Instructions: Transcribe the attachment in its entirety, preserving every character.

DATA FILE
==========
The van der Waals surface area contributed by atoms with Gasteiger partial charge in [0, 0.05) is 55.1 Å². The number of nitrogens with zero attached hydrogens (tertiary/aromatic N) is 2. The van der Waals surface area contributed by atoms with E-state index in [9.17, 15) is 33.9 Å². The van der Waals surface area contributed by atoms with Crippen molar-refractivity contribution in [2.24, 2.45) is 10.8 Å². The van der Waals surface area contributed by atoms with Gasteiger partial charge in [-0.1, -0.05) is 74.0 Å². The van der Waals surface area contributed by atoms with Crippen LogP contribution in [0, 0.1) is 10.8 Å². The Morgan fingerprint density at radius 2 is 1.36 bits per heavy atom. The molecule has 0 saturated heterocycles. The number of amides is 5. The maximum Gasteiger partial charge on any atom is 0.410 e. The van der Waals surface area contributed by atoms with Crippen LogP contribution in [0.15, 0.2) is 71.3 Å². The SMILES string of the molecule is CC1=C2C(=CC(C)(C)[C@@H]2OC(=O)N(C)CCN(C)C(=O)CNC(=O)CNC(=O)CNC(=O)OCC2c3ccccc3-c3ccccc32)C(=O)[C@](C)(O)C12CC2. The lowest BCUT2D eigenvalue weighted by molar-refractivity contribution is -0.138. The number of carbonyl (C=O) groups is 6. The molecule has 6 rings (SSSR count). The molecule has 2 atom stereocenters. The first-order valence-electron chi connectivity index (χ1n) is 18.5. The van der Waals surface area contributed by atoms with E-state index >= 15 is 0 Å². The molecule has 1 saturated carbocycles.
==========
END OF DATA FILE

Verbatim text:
The van der Waals surface area contributed by atoms with Gasteiger partial charge in [0, 0.05) is 55.1 Å². The number of nitrogens with zero attached hydrogens (tertiary/aromatic N) is 2. The van der Waals surface area contributed by atoms with E-state index in [9.17, 15) is 33.9 Å². The van der Waals surface area contributed by atoms with Crippen molar-refractivity contribution in [2.24, 2.45) is 10.8 Å². The van der Waals surface area contributed by atoms with Gasteiger partial charge in [-0.1, -0.05) is 74.0 Å². The van der Waals surface area contributed by atoms with Crippen LogP contribution in [0, 0.1) is 10.8 Å². The Morgan fingerprint density at radius 2 is 1.36 bits per heavy atom. The molecule has 0 saturated heterocycles. The number of amides is 5. The maximum Gasteiger partial charge on any atom is 0.410 e. The van der Waals surface area contributed by atoms with Crippen LogP contribution in [0.15, 0.2) is 71.3 Å². The SMILES string of the molecule is CC1=C2C(=CC(C)(C)[C@@H]2OC(=O)N(C)CCN(C)C(=O)CNC(=O)CNC(=O)CNC(=O)OCC2c3ccccc3-c3ccccc32)C(=O)[C@](C)(O)C12CC2. The lowest BCUT2D eigenvalue weighted by molar-refractivity contribution is -0.138. The number of carbonyl (C=O) groups is 6. The molecule has 6 rings (SSSR count). The molecule has 2 atom stereocenters. The first-order valence-electron chi connectivity index (χ1n) is 18.5. The van der Waals surface area contributed by atoms with E-state index >= 15 is 0 Å². The molecule has 1 saturated carbocycles.